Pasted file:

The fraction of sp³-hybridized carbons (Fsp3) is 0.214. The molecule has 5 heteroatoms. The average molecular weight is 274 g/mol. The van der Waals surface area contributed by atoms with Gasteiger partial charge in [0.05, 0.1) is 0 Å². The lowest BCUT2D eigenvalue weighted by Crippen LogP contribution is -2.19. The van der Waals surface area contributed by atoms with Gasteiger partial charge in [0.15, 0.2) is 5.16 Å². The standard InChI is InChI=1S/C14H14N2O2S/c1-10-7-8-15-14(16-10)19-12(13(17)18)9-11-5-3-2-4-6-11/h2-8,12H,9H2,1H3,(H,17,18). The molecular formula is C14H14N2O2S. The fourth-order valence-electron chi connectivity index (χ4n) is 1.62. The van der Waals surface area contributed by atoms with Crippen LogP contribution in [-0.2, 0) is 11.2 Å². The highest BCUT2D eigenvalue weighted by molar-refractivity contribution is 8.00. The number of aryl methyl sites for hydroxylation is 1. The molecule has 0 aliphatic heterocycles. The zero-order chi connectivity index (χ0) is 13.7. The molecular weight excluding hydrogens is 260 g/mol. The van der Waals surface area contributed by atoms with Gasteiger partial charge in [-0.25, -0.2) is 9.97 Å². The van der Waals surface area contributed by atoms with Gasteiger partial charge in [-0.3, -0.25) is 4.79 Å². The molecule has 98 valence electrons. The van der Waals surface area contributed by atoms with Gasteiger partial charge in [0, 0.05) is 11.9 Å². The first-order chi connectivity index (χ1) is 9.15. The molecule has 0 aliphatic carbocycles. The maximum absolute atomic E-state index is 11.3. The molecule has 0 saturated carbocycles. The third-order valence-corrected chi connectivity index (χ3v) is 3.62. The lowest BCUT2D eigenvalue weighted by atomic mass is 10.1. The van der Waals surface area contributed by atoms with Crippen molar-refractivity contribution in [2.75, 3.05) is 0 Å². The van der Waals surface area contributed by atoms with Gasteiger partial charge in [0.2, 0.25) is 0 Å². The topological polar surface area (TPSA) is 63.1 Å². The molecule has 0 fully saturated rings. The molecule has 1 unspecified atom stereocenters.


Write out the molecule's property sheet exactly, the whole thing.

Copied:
The fraction of sp³-hybridized carbons (Fsp3) is 0.214. The molecule has 5 heteroatoms. The average molecular weight is 274 g/mol. The van der Waals surface area contributed by atoms with Gasteiger partial charge in [0.05, 0.1) is 0 Å². The lowest BCUT2D eigenvalue weighted by Crippen LogP contribution is -2.19. The van der Waals surface area contributed by atoms with Gasteiger partial charge in [0.15, 0.2) is 5.16 Å². The standard InChI is InChI=1S/C14H14N2O2S/c1-10-7-8-15-14(16-10)19-12(13(17)18)9-11-5-3-2-4-6-11/h2-8,12H,9H2,1H3,(H,17,18). The molecular formula is C14H14N2O2S. The fourth-order valence-electron chi connectivity index (χ4n) is 1.62. The van der Waals surface area contributed by atoms with Crippen LogP contribution in [-0.2, 0) is 11.2 Å². The highest BCUT2D eigenvalue weighted by molar-refractivity contribution is 8.00. The number of aryl methyl sites for hydroxylation is 1. The molecule has 0 aliphatic heterocycles. The zero-order chi connectivity index (χ0) is 13.7. The molecular weight excluding hydrogens is 260 g/mol. The van der Waals surface area contributed by atoms with Gasteiger partial charge in [-0.25, -0.2) is 9.97 Å². The van der Waals surface area contributed by atoms with Gasteiger partial charge in [-0.3, -0.25) is 4.79 Å². The molecule has 98 valence electrons. The van der Waals surface area contributed by atoms with Gasteiger partial charge in [0, 0.05) is 11.9 Å². The first-order chi connectivity index (χ1) is 9.15. The molecule has 0 aliphatic carbocycles. The maximum absolute atomic E-state index is 11.3. The molecule has 0 saturated carbocycles. The third-order valence-corrected chi connectivity index (χ3v) is 3.62. The lowest BCUT2D eigenvalue weighted by atomic mass is 10.1. The van der Waals surface area contributed by atoms with Crippen molar-refractivity contribution in [2.75, 3.05) is 0 Å². The van der Waals surface area contributed by atoms with Gasteiger partial charge in [0.2, 0.25) is 0 Å². The topological polar surface area (TPSA) is 63.1 Å². The molecule has 0 fully saturated rings. The molecule has 1 unspecified atom stereocenters.